Architects plan and design houses, factories, office buildings, and other structures.
Architects typically do the following:
Meet with clients to determine objectives and requirements for structures
Give preliminary estimates on cost and construction time
Prepare structure specifications
Direct workers who prepare drawings and documents
Prepare scaled drawings, either with computer software or by hand
Prepare contract documents for building contractors
Manage construction contracts
Visit worksites to ensure that construction adheres to architectural plans
Seek new work by marketing and giving presentations
People need places to live, work, play, learn, shop, and eat. Architects are responsible for designing these places. They work on public or private projects and design both indoor and outdoor spaces. Architects can be commissioned to design anything from a single room to an entire complex of buildings.
Architects discuss the objectives, requirements, and budget of a project with clients. In some cases, architects provide various predesign services, such as feasibility and environmental impact studies, site selection, cost analyses, and design requirements.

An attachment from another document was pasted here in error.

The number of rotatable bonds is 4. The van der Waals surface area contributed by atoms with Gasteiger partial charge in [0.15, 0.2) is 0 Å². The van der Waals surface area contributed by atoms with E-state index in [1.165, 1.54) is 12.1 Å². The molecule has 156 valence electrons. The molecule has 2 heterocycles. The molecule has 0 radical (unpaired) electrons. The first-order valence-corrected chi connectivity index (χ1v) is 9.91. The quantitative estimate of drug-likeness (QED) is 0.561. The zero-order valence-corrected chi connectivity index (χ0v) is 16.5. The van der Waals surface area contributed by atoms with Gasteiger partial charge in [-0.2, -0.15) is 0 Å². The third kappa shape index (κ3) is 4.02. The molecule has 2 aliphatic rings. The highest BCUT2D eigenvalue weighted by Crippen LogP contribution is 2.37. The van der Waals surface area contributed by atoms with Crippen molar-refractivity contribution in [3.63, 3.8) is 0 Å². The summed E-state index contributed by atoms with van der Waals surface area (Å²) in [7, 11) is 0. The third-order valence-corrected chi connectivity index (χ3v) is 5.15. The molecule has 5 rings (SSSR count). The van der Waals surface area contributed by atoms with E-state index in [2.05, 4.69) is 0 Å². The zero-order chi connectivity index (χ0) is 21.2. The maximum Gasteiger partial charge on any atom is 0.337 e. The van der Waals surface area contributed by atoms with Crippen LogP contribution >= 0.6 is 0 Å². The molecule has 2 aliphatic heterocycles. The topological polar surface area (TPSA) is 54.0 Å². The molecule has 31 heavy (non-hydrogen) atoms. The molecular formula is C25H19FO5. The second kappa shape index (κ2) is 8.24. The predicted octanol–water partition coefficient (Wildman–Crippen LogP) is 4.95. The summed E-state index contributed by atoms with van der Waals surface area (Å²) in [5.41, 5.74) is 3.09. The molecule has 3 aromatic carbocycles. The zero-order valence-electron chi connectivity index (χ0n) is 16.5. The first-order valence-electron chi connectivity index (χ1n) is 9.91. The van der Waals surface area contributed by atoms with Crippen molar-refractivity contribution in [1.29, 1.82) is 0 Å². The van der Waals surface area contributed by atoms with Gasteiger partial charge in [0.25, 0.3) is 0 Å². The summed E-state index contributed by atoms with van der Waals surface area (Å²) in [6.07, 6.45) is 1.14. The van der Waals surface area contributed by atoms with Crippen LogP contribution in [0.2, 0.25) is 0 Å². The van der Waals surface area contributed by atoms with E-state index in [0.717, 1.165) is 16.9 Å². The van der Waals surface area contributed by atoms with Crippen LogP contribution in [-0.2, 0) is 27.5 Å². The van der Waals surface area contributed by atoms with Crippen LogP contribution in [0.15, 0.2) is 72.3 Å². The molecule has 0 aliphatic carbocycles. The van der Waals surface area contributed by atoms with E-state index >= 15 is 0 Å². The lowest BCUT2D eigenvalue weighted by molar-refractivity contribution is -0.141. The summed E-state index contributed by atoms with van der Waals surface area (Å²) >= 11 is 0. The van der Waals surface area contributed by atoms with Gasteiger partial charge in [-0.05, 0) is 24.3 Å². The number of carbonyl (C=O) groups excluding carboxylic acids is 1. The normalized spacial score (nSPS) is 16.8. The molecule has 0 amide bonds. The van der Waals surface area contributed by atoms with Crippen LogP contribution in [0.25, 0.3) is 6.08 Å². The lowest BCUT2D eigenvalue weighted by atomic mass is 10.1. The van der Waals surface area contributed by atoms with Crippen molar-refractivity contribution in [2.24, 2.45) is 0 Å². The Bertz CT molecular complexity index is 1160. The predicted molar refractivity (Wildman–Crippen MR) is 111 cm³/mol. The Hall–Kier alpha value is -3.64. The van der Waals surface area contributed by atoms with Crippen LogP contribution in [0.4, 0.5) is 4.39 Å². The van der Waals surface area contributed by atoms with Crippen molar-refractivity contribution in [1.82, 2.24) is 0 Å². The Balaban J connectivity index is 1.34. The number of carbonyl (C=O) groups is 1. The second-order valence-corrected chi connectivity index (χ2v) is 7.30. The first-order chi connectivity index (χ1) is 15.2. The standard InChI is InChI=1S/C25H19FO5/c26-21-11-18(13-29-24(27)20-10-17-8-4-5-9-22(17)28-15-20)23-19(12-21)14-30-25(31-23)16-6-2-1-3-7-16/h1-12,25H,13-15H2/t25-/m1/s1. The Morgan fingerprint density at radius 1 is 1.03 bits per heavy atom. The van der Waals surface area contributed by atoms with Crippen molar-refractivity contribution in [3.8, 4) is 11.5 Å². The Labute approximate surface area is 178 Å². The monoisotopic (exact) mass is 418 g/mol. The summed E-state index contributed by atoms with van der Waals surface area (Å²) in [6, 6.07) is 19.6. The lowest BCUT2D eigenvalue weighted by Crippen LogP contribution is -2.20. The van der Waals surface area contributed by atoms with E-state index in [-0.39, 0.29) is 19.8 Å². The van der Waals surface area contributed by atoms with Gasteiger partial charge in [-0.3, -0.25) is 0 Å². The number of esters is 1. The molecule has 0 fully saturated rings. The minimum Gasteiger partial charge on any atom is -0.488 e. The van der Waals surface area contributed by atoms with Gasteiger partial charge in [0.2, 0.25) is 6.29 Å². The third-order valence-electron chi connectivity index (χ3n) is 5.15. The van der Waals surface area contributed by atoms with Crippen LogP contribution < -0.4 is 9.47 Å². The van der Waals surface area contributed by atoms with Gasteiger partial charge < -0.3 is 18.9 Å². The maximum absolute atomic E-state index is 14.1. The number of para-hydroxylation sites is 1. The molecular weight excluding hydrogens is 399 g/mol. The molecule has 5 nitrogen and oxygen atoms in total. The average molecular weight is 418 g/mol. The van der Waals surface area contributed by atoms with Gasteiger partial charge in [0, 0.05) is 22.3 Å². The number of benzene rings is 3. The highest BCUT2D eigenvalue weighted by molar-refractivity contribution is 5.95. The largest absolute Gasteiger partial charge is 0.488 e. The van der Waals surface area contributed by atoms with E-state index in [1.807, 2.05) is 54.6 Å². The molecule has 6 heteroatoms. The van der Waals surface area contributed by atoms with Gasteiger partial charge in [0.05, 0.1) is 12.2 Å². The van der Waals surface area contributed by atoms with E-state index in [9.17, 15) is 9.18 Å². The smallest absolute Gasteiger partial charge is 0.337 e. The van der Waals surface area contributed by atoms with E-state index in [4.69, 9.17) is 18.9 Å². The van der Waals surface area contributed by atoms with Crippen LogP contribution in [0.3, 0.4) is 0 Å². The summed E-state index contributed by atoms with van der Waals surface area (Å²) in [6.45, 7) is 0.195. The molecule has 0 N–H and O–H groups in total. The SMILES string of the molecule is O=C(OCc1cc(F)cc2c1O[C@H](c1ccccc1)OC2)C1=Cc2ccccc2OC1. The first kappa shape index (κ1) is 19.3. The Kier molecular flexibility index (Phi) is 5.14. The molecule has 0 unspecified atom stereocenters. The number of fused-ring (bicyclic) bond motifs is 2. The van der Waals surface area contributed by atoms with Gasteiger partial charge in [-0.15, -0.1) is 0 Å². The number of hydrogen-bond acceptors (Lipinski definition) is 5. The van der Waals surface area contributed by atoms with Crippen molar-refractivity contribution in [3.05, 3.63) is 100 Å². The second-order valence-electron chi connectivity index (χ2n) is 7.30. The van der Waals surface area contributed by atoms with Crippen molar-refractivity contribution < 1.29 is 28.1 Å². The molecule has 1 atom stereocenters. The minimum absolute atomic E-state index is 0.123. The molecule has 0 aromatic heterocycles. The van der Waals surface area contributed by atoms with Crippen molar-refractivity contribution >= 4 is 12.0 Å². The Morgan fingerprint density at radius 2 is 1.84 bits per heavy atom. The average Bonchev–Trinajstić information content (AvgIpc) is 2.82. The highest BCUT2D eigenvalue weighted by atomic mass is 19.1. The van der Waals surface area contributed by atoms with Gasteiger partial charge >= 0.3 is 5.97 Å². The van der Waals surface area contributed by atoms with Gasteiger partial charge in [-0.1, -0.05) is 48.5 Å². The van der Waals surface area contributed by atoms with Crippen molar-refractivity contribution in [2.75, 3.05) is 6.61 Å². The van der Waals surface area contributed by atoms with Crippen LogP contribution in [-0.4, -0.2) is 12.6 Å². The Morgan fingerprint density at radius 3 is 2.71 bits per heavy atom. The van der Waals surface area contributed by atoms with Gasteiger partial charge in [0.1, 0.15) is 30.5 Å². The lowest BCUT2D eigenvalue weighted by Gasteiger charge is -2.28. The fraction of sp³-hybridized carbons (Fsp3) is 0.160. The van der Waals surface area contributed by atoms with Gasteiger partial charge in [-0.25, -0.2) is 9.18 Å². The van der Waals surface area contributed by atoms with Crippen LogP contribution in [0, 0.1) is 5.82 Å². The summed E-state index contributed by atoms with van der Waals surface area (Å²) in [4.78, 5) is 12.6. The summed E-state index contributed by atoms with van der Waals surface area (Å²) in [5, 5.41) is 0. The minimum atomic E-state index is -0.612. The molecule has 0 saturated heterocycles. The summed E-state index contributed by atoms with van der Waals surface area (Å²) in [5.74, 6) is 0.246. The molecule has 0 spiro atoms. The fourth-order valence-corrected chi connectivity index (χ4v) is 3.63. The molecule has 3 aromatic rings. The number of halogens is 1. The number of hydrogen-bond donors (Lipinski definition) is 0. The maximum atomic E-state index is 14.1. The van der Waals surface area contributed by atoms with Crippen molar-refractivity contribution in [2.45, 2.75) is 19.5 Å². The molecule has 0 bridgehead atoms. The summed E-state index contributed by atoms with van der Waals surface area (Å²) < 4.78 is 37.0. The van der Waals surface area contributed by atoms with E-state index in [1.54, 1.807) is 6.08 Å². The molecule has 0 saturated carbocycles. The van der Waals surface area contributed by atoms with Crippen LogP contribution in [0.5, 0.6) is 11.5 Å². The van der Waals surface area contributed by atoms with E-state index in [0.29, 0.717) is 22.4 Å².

Architects develop final construction plans after discussing and agreeing on the initial proposal with clients. These plans show the building's appearance and details of its construction. Accompanying these plans are drawings of the structural system; air-conditioning, heating, and ventilating systems; electrical systems; communications systems; and plumbing. Sometimes, landscape plans are included as well. In developing designs, architects must follow state and local building codes, zoning laws, fire regulations, and other ordinances, such as those requiring easy access to buildings for people who are disabled.
Computer-aided design and drafting (CADD) and building information modeling (BIM) have replaced traditional drafting paper and pencil as the most common methods for creating designs and construction drawings. However, hand-drawing skills are still required, especially during the conceptual stages of a project and when an architect is at a construction site.
As construction continues, architects may visit building sites to ensure that contractors follow the design, adhere to the schedule, use the specified materials, and meet work-quality standards. The job is not complete until all construction is finished, required tests are conducted, and construction costs are paid.
Architects may also help clients get construction bids, select contractors, and negotiate construction contracts.